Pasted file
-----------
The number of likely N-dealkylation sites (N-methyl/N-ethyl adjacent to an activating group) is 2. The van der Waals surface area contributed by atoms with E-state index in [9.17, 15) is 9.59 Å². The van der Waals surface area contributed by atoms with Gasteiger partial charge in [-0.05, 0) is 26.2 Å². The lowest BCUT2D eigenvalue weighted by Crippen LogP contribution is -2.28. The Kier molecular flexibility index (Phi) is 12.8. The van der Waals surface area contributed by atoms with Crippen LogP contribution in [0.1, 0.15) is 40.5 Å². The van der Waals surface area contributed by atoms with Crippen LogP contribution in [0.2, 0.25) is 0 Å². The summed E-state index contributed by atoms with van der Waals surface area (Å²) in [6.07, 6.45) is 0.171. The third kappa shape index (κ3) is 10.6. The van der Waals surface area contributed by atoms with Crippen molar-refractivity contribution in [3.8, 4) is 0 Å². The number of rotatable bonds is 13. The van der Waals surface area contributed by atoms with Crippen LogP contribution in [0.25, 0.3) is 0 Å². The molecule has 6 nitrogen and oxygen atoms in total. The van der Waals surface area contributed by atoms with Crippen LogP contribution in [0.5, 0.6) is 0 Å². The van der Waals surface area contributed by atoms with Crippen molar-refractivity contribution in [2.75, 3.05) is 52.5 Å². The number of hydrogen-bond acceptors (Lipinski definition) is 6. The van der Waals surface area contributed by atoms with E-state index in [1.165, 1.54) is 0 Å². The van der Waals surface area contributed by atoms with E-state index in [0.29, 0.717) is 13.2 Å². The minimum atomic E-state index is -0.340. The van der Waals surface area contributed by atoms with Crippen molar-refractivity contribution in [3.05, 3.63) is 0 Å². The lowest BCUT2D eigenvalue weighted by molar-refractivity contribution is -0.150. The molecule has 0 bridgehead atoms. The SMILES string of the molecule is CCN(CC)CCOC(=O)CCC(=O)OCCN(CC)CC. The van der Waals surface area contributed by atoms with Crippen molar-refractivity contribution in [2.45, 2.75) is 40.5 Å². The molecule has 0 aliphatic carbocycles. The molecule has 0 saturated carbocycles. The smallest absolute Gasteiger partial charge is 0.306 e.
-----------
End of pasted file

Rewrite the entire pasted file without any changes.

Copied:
The number of likely N-dealkylation sites (N-methyl/N-ethyl adjacent to an activating group) is 2. The van der Waals surface area contributed by atoms with E-state index in [9.17, 15) is 9.59 Å². The van der Waals surface area contributed by atoms with Gasteiger partial charge in [-0.05, 0) is 26.2 Å². The lowest BCUT2D eigenvalue weighted by Crippen LogP contribution is -2.28. The Kier molecular flexibility index (Phi) is 12.8. The van der Waals surface area contributed by atoms with Crippen LogP contribution in [0.1, 0.15) is 40.5 Å². The van der Waals surface area contributed by atoms with Crippen LogP contribution in [0.2, 0.25) is 0 Å². The summed E-state index contributed by atoms with van der Waals surface area (Å²) in [6.07, 6.45) is 0.171. The third kappa shape index (κ3) is 10.6. The van der Waals surface area contributed by atoms with Crippen molar-refractivity contribution in [3.8, 4) is 0 Å². The number of rotatable bonds is 13. The van der Waals surface area contributed by atoms with Crippen LogP contribution in [0.25, 0.3) is 0 Å². The molecule has 6 nitrogen and oxygen atoms in total. The van der Waals surface area contributed by atoms with Crippen LogP contribution in [0.5, 0.6) is 0 Å². The van der Waals surface area contributed by atoms with Crippen molar-refractivity contribution in [2.75, 3.05) is 52.5 Å². The number of hydrogen-bond acceptors (Lipinski definition) is 6. The van der Waals surface area contributed by atoms with E-state index in [1.165, 1.54) is 0 Å². The van der Waals surface area contributed by atoms with E-state index in [0.29, 0.717) is 13.2 Å². The minimum atomic E-state index is -0.340. The van der Waals surface area contributed by atoms with Crippen molar-refractivity contribution in [3.05, 3.63) is 0 Å². The lowest BCUT2D eigenvalue weighted by molar-refractivity contribution is -0.150. The molecule has 0 bridgehead atoms. The SMILES string of the molecule is CCN(CC)CCOC(=O)CCC(=O)OCCN(CC)CC. The van der Waals surface area contributed by atoms with Crippen molar-refractivity contribution in [2.45, 2.75) is 40.5 Å². The molecule has 0 aliphatic carbocycles. The molecule has 0 saturated carbocycles. The smallest absolute Gasteiger partial charge is 0.306 e.